For the uninitiated, what is this mate that Uruguayans obsessively drink? Mate is an infusion of Yerba (dried mate plant) and hot water. Unlike coffee and tea, mate is generally shared, passed around from one person to the next.
Yerba mate contains caffeine and contains Vitamin A. It also contains powerful antioxidants. It is a drink that has been around for hundreds of years since the native Guaranis had been using mate originally for medicinal purposes.
South Korea - From Buddhism to Ceremonial Tea Rituals
South Korea, like its Pacific Rim neighbours is a tea-drinking nation with a venerable history of ceremonial tea culture.
Tea drinking began on the Korean Penninsula as tea branches were brought back by Buddhist Monks from China during the Silla Dynasty (57 B.C - A.D 668). Thus, tea was closely associated with the spread of Buddhism throughout the country, just as it did in Japan a century later.
It was during the Korai period (936-1392) that the culture of tea spread from Buddhist monasteries to palaces and society. It was also during this period that the tea ceremony, dado, literally meaning the “way of tea”, was created ritualising the tea offering made to Buddha.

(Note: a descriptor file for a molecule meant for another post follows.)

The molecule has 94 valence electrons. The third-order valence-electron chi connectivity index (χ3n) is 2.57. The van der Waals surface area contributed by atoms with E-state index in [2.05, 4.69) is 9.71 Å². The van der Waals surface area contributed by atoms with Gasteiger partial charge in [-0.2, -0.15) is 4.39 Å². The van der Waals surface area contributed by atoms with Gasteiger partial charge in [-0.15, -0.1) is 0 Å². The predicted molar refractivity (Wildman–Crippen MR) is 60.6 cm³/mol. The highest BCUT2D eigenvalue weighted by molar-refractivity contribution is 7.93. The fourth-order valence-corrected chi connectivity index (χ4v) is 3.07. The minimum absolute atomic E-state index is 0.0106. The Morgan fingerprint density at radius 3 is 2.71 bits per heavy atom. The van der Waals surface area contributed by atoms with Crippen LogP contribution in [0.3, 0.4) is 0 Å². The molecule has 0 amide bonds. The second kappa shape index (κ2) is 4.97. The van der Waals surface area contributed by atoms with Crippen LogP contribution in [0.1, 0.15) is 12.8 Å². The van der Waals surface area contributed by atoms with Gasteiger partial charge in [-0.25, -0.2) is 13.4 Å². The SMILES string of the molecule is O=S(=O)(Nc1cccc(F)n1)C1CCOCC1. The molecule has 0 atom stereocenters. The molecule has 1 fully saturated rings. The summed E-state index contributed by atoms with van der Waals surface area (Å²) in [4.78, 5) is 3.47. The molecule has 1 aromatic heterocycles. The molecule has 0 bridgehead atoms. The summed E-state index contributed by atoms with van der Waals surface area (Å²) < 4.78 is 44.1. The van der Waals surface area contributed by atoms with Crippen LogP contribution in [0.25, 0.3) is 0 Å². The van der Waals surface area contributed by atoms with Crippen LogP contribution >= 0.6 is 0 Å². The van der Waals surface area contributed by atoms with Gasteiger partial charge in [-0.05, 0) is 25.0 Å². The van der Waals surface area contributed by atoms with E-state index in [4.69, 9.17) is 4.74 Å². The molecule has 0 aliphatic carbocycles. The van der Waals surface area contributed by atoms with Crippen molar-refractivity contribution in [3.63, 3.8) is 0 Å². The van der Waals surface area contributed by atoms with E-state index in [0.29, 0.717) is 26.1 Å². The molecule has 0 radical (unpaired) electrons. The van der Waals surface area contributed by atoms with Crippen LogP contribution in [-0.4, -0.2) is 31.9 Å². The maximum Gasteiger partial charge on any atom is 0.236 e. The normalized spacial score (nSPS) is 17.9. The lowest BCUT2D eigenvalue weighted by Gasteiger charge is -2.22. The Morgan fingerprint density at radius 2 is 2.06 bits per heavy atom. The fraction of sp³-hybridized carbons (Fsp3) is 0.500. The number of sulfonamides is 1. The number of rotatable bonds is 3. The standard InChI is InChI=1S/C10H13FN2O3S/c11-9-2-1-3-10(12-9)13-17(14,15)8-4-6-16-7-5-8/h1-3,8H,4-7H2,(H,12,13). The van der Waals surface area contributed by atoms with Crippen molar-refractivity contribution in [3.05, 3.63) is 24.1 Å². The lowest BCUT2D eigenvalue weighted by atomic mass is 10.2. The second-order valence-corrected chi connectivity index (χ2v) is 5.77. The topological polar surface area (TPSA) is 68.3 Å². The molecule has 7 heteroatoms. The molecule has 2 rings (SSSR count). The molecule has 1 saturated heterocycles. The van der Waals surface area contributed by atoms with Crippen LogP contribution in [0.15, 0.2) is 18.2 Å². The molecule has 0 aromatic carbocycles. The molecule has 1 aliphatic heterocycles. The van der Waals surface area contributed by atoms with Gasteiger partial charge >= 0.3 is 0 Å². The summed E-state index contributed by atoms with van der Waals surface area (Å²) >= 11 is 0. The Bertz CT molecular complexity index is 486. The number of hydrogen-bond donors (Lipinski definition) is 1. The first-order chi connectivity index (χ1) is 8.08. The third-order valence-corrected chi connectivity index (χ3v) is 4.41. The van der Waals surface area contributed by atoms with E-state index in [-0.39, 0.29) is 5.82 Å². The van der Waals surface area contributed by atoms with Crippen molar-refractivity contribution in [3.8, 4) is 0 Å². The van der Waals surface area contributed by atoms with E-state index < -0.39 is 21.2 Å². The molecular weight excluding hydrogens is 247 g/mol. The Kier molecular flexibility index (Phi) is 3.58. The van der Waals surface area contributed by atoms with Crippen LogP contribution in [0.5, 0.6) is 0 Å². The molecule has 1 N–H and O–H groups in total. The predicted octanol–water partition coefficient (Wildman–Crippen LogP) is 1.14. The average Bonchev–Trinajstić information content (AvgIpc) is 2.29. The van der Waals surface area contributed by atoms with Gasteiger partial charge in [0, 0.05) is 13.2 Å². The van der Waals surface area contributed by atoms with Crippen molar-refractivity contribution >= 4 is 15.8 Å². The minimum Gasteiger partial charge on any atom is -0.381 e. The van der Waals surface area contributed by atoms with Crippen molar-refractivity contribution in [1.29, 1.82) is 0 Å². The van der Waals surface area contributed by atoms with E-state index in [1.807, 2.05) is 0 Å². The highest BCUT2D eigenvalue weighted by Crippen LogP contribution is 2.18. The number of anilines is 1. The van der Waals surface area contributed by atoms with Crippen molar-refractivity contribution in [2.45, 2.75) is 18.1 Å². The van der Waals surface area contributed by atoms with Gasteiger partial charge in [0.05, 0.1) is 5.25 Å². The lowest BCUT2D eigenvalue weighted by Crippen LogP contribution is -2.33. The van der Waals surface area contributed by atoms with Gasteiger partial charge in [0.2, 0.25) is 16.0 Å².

Tea ceremonies, steeped in its rich history, remains as cultivation of the mind. Tea and the ritual itself was thought to be calming and created a peaceful atmosphere. Furthermore, in this day and age Korean youth learn traditional manners from their elders through practising dado.
The Korean Peninsula is best known for its green teas cultivated in three major regions: Boseong in Jeollanam-do, Jeju-do, and Hadong in Gyeongsangnam-do, each of which annually holds a green festival.